Bannaghtyn as failt erriu dys Loayr Gaelg.
Hello and welcome to Speak Manx. These lessons will give you an insight to the Manx language and help give you confidence to start using the language. Thereâll be gaps when you should repeat what youâve just heard, then the phrase will be repeated for you again. We can try that out straightaway, because a useful phrase thatâll be helpful to you when youâre talking to other Manx speakers is Abbyr shen reesht, say that again [Abbyr shen reesht] ---------- abbyr shen reesht.
The last few years have seen an encouraging increase in support for the Manx language and we hope that more people on the Island can start to use it in ways that are appropriate for them.
Before we start with the lessons, weâll tell you a little about what Manx Gaelic is.
Manx has been spoken in the Island for more than 1500 years. Itâs very similar to Irish and Scottish Gaelic (or Gaidhlig). These three languages are known as Goedelic languages, and all share a common root. Once youâve learned some Manx you can start to see the similarities with Irish and Scottish Gaelic.
As well as the Goedelic languages, there are three Brythonic languages, which are Welsh, Cornish and Breton. All six of them - Goedelic and Brythonic together - are Celtic languages. Though the Brythonic languages share a number of features in common with the Goedelic languages, there are also a number of differences, so the relationship between them is usually described as like that of cousins.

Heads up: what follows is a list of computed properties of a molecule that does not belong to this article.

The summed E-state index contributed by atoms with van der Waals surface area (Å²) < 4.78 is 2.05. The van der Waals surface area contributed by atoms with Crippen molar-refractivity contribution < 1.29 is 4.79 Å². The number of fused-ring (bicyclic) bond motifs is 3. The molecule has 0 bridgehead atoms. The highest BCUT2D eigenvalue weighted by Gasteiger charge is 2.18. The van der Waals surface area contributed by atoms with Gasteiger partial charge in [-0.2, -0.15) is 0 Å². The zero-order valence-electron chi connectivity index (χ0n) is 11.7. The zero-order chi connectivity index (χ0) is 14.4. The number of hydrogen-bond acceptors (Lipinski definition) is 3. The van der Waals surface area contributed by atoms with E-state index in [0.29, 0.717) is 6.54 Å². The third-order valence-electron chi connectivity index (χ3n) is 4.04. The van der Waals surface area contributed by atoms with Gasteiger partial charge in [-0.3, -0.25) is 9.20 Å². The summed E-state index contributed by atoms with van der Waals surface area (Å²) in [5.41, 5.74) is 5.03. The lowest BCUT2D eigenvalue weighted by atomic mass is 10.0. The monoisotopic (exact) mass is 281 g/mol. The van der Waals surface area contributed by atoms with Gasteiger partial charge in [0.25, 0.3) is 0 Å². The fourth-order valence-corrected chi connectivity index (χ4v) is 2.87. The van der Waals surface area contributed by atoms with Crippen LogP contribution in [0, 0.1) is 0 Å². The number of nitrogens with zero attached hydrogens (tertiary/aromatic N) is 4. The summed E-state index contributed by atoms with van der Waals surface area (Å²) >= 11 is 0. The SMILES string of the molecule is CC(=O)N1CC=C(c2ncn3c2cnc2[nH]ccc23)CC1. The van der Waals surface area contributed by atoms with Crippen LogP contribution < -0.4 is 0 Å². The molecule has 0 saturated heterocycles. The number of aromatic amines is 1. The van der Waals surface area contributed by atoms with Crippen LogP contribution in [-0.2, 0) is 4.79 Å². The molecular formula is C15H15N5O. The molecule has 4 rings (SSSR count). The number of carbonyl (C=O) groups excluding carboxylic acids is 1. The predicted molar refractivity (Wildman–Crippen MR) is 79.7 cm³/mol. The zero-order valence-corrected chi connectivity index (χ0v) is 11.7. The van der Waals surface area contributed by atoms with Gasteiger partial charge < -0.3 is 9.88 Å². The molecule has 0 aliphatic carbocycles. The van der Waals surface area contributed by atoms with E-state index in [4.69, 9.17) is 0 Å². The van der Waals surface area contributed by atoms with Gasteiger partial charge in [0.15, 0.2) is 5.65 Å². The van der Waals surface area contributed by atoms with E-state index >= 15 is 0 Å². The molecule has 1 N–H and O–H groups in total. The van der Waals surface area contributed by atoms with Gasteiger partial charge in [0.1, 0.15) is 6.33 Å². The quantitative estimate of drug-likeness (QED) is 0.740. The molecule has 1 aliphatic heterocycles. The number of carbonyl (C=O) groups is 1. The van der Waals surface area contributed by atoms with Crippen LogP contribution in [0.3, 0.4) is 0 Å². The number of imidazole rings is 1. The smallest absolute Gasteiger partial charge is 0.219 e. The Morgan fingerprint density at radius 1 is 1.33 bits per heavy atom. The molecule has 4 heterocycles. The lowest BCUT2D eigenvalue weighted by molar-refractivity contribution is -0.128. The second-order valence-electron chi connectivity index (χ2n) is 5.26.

The three languages in each group are usually described as sister languages. Manx became distinct from its sister languages, Irish and Scots Gaidhlig, by the middle ages. From then until the nineteenth century Manx was the language spoken by the vast majority of Islanders. However, slowly things began to change and, for a variety of reasons, including emigration, immigration, the growth of the tourist trade and a far from supportive church, state and education system, the language declined, so by the turn of the 20th century Manx was only a community language in the more remote areas of the Island, such as Cregneash.
Nevertheless, the language continued to be spoken by a declining number of native speakers and an increasing number of enthusiasts. The 1960s may well have been the lowest point in the fortunes of the language, but the last 15 to 20 years have seen a revival in its fortunes.
Thereâs now: a Manx Gaelic Primary School, Bunscoill Ghaelgagh; a network of playgroups run by Mooinjer Veggey; children have an increasing exposure to the language at school; and a growing number of businesses in the Island use the language in their marketing.
Anyway, that's the introduction. Letâs learn some Manx.